Bangladeshi Wedding: Muslim and Hindu

Bangladeshi Muslim Wedding

The wedding ceremony (Bengali: বিবাহ or বিয়ে Bibaho/Biye) follows the Gaye Holud(lit., "turmeric is applied to the skin") traditions. The wedding ceremony is arranged by the bride's family. The groom, along with his friends and family (Borjatri), traditionally arrives later in the evening.

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The groom is sent a car from the bride's side. He rides inside it with two elder male relatives, one from the bride's side and another from his own family (called his Borkorta), as well as the youngest male member from his family dressed as a groom (named his Neet bor, similar to the "best man" in western traditions). Before leaving for the wedding venue, the groom is blessed by his mother, and he formally seeks her permission to begin a new life with his soon-to-be "better half". At a Muslim wedding, the groom's mother leaves along with the groom and takes him to the Bride's house.


However, in contrast to the Hindu ceremony, the groom's mother presents the bride with jewellery and sarees and then changes into her wedding saree and jewellery in Muslim ceremonies. Later, the groom and his father and the bride's father meet to sign the official mahr contract, ritually giving the Bride a set amount of money as her dowry.

Bangladeshi Muslim Wedding/ Bangladeshi Hindu Wedding

In a Muslim ceremony, the bride and groom are seated separately, and family and friends of the same gender are. Each bride and groom with a 'Huzur' who asks both if they accept the other as their partners and if they say "Kabul" (meaning I get). Then they sign the wedding document and are officially married and then seated next to each other and ask for the blessing of their family and God. Then the music begins to play, food is served, and women, especially from the groom and bride's side of the family, dance, take pictures, and talk with the guests.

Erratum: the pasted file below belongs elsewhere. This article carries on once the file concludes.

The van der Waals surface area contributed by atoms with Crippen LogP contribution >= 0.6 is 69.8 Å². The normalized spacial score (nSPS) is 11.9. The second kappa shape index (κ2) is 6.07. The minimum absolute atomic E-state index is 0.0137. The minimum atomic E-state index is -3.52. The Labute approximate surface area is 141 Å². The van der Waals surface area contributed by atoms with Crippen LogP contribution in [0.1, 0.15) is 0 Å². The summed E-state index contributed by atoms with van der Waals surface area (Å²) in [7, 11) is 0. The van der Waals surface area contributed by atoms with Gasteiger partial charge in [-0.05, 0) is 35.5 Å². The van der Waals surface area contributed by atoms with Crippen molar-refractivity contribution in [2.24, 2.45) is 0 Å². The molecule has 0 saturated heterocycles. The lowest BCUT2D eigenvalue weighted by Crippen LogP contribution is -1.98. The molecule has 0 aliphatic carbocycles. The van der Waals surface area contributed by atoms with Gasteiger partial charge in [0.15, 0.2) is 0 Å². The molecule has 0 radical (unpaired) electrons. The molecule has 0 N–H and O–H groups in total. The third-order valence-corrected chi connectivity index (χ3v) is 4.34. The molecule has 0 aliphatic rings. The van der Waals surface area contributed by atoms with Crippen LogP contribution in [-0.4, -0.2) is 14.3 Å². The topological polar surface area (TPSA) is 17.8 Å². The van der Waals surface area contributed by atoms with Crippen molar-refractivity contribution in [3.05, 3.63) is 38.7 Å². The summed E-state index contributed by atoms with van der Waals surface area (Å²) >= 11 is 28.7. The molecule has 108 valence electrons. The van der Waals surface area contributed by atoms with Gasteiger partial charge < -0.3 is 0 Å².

The following day (preferably before noon), a "Bashi Biya" is held, and the new couple leaves for the groom's house that evening. This is known as the bidaay(lit., "goodbye or farewell") ceremony.

When the bride is greeted by the groom in the morning of "Bou Bhaat", a ritual called "Bhaat Kapor" is initiated by the groom where he gifts the bride with essential accessories of a married woman, a sari and other auspicious things on a plate of silver (these items are given by husband only and not by in-laws of the bride); nowadays they also use other metals like brass etc. This signifies that the groom would hence be taking care of all the needs and requirements of his bride from that day onwards. After receiving all these items from her husband, the bride takes blessing from her husband and hence begins the rituals of "Bou Bhaat".


The main steps are involved in the Muslim Wedding in Bangladesh mentioned in the following: 

a) Pachini (Engagement)

b) Gaye Holud

c) Akth (Also referred to as the “Niqah” or Wedding)

d) Biye (Wedding Ceremony/Reception by Bride's Family)

e) Bou Bhat (Reception by Groom's Family)


Guidelines for Bangladeshi Muslim Wedding 

Marriage, in our society, represents not only the sacred union of two individuals but also the alliance of two families and extended relatives. Their level of involvement is so high that the bride/groom is usually chosen by the family. Even a few decades ago, the bride and groom only saw each other on their wedding day for the first time. In metropolitan regions, this pattern has shifted, and the younger generation now has a more significant role in picking their life mate.

Ghatak: The Matchmaker